Urban and Rural High School Students Unite During Opioid Epidemic Community Research Project
The Growing Community Change Researchers in Science, Technology, Engineering, and Mathematics (STEM) program kicks off its first of five years at University of Cincinnati.
By: John(na) Jackson
Date: June 4, 2018
Early morning on May 16, in the Tangeman University Center on the UC main campus loud chants of “Black Lives Matter!” echoed down the 4th floor halls. Local anti-racist activist, Christina Brown, led a group of 50 high school students in their first rallying cries. The exercise may have helped to wake them up, but it was also their introductory lecture into the world of community organizing and advocacy.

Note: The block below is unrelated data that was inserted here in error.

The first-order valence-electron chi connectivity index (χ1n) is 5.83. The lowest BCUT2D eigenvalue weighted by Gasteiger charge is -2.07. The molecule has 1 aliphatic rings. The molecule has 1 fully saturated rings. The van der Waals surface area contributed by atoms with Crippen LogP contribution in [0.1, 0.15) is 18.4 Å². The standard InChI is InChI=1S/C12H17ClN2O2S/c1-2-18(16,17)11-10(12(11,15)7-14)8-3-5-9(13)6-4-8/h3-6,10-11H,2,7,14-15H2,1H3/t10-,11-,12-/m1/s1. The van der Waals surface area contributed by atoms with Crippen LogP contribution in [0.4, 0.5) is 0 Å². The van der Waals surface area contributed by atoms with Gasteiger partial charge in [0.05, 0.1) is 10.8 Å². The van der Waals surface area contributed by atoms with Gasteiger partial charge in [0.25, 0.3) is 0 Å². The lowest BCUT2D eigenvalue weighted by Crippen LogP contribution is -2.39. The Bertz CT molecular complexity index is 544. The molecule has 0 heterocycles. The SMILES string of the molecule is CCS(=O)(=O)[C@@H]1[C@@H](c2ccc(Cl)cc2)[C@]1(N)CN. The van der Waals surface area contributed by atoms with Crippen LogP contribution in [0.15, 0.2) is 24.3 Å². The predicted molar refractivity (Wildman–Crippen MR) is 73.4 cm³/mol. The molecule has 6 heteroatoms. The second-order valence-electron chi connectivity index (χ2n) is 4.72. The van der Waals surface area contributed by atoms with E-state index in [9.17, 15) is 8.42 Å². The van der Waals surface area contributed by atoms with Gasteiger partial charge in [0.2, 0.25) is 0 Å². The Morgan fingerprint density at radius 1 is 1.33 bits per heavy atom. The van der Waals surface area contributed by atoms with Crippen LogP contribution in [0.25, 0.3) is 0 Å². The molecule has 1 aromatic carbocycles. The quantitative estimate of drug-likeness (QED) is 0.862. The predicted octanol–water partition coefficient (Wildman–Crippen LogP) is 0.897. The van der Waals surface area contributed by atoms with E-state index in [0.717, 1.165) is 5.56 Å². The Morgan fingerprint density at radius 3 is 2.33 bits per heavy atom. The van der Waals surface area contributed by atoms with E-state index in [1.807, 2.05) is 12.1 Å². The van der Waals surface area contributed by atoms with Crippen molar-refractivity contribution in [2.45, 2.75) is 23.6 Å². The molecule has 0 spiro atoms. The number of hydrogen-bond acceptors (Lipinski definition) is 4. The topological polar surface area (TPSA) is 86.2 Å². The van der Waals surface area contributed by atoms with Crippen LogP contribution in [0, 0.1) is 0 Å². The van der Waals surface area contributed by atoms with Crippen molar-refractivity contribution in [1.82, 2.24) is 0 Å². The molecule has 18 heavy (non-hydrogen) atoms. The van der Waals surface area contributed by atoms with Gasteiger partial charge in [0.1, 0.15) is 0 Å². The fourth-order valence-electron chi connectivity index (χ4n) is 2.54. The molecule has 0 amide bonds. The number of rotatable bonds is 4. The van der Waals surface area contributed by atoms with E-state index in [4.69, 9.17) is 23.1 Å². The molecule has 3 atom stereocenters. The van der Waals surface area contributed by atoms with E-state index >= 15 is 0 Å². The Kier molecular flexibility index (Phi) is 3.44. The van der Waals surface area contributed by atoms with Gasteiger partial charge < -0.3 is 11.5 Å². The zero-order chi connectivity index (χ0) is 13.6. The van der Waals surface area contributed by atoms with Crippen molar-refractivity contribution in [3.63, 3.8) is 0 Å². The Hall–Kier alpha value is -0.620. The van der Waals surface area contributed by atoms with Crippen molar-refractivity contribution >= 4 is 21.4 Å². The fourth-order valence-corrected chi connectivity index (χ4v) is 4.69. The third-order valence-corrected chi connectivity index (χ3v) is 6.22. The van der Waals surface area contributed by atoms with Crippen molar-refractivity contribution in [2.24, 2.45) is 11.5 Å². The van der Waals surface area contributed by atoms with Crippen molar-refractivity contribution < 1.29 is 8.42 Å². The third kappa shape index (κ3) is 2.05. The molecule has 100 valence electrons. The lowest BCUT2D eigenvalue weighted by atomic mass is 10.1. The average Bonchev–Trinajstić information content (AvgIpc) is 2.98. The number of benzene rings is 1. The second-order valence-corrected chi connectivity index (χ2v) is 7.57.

Funded by the Science Education Partnership Award (SEPA) from the National Institutes of Health (NIH), the program is titled Growing Community Change in Researchers in STEM. The principle investigators include Farrah Jacquez, Associate Professor of Psychology and Kathie Maynard, Assistant Dean of the College of Education, Criminal Justice, and Human Services (CHECH) Innovation and Opportunity.
Uniting juniors and seniors from Princeton High School in Hamilton County and Manchester High School in Adams County, the program brings together two teachers and 25 students from each school to address the unique ways the opioid epidemic has affected the health and happiness of their respective communities.
During their time at UC, the students were initiated into the world of STEM research as well as engaged in discussions around community activism. In one activity, students answered questions on large sheets of butcher paper hung around the room. The questions addressed practical matters of research, as well as topics related to community advocacy – “The biggest problem in our community is…”